April 7, 2013

A birthplace celebrates 100 years


---- — SARANAC LAKE — When bricks and mortar stand for a century, what they keep isn’t just held by design in sticks and stones.

There is transience in usable space; marks left from previous use and near constant recollection in community.

The old building drew from a lot of voices when Hodson Hall turned 100 on March 11.

Built in 1913 as the General Hospital of Saranac Lake, the three-storied structure is now the administrative complex at North Country Community College. 

People born there came for cake and ice cream last month to commemorate with people who teach and learn there now. For some, their workplace is also their birthplace.

The centennial celebration was put together by Dr. Steve Tyrell, NCCC’s president, and Amy Catania, the director of Historic Saranac Lake.

A tour through zigzagging halls, where floorboards beneath worn carpet creak of wooden joints, uncovered layers of regeneration.

“I was born here,” NCCC’s Chief Financial Officer Bill Chapin said with a shrug.

In fact, his current office is the former maternity ward, which was added onto the original building in 1923.

“I don’t remember that day,” Chapin admitted.

But outside his office door, across the hall is the old “nursery,” reused today as administrative offices.

Two windows in the hallway reveal the room’s former function — the windows, now curtained by overlapping college notices, were once where fathers and family members stood for a first glimpse at newborn children.

“Now the bills are born in Bill’s office,” Tyrell quipped.


Phil Gallos is a founder of Historic Saranac Lake and also a clerk of collections at the college library. He wasn’t born here, but many of his childhood friends were.

“I find it personally gratifying that a building which had served the community for so long as a health-care facility continues to serve the community as a facility dedicated in part to the education of health-care workers,” he said, marking Hodson Hall’s centennial.

“We should always look to repurposing our senior structures,” he continued. “And in this case, it is a repurposing that has an almost poetic symmetry. It is the kind of thoughtful reuse that is so important if we are to keep our architectural heritage intact and our history alive.”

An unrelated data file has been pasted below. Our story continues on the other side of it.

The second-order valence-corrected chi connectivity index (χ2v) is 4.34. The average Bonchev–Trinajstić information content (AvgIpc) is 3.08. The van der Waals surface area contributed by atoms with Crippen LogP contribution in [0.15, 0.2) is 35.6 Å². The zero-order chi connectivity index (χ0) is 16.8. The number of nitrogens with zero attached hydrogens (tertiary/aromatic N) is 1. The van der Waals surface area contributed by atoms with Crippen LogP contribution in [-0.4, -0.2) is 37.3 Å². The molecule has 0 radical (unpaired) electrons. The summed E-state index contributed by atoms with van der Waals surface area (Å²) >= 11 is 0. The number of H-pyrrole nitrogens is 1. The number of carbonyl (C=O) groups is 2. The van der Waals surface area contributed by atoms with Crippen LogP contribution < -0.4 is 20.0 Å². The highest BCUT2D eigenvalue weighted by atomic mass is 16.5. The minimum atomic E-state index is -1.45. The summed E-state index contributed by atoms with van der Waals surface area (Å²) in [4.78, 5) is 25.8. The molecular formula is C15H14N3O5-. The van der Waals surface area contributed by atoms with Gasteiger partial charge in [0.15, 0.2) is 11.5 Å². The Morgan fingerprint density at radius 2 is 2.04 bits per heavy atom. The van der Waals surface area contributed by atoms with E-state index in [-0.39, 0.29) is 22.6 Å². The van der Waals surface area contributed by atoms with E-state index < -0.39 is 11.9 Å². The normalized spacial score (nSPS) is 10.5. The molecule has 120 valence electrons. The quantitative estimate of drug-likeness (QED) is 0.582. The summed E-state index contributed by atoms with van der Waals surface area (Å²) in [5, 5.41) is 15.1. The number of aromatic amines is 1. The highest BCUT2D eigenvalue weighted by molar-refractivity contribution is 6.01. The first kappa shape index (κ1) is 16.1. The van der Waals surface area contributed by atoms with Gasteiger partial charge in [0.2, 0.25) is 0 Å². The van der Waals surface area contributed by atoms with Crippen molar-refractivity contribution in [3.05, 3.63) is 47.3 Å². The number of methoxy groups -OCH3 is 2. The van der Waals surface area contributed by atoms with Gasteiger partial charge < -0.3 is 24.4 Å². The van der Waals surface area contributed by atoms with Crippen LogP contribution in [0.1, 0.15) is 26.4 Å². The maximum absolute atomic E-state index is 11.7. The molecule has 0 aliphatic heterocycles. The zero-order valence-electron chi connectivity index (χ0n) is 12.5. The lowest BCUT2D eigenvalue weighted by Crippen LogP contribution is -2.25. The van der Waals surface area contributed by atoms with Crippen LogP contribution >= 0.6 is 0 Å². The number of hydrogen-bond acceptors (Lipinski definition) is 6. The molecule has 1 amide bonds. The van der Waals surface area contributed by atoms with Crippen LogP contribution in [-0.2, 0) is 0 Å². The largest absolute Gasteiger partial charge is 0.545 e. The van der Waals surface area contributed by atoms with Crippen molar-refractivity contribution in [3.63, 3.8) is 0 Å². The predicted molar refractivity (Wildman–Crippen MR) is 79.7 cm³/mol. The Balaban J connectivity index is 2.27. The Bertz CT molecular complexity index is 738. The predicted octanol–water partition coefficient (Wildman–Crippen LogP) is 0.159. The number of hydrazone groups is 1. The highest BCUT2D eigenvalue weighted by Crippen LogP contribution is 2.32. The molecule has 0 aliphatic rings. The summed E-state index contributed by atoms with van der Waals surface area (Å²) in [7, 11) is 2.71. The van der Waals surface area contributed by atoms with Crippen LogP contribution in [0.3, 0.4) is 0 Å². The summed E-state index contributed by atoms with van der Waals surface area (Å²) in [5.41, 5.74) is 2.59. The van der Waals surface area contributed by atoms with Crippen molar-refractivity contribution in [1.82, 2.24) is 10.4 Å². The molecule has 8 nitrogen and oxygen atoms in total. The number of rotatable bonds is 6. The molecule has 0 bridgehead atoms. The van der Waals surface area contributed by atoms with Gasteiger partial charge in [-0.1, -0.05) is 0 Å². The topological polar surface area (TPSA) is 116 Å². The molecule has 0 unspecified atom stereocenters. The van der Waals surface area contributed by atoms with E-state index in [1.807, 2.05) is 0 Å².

And history is very much alive inside the former general hospital now busy with academic traffic.

What once was a chilly morgue is a partitioned storage area today.

The former X-ray laboratory is reclaimed for X-ray technicians, training them to work in modern hospitals.

Existing lead-paneled walls served the purpose well, explained Becky LaDue, clinical coordinator for NCCC’s Radiology Technology Program, as she led a group into the student lab.

Still latched to one wall are glass X-ray images showing two pairs of lungs. 

Their emulsion was burned into glass and dated in 1920 and 1921. Unnamed, they still serve a teaching purpose as the negative images glow from the old light box.

In a locked glass case nearby, a handful of antique X-ray tubes are still lined up for safe keeping. They were used in early diagnosis equipment. 


In two adjoining rooms, state-of-the-art X-ray-training equipment arcs over patient tables.

LaDue and Liz Wasson, radiology program director, found a pile of old notebooks on top of one of the lab’s anteroom shelves.

The documents detail early curriculum development of X-ray-tech training done at the hospital. 

Other notebooks describe the start of the Saranac Lake Study and Craft Guild established in the village here in 1936 to help rehabilitate patients recovering from tuberculosis.

The Guild moved into the hospital building in 1950 to coordinate education, job training and enrichment for people who moved to the region to cure from tuberculosis.

The notebooks relay, still, in yellowed pages, old and practical lessons typed up by hand, dated and signed for posterity.

Even though the General Hospital of Saranac Lake was built to serve the general population, its long, early decades were interspersed with the laboratory needs of patients “taking the cure.”

Lifelong Saranac Lake resident and filmmaker Jim Griebsch was born in what is now Hodson Hall, and his parents first met here: his mother a receptionist and his father a state trooper who brought a young patient in for treatment.

Griebsch is also on the Historic Saranac Lake Board of Directors and has conserved reels of antique Adirondack film.

He recalled the day he uncovered a box of old, glass X-ray images headed for disposal. They were being stored at Trudeau Institute by then.

Pulling them aside, he said he carefully sorted through the old exposures and found, among chest X-rays, a glass-plate photograph of his grandfather doing the same thing he was: peering through a view camera at glass plates.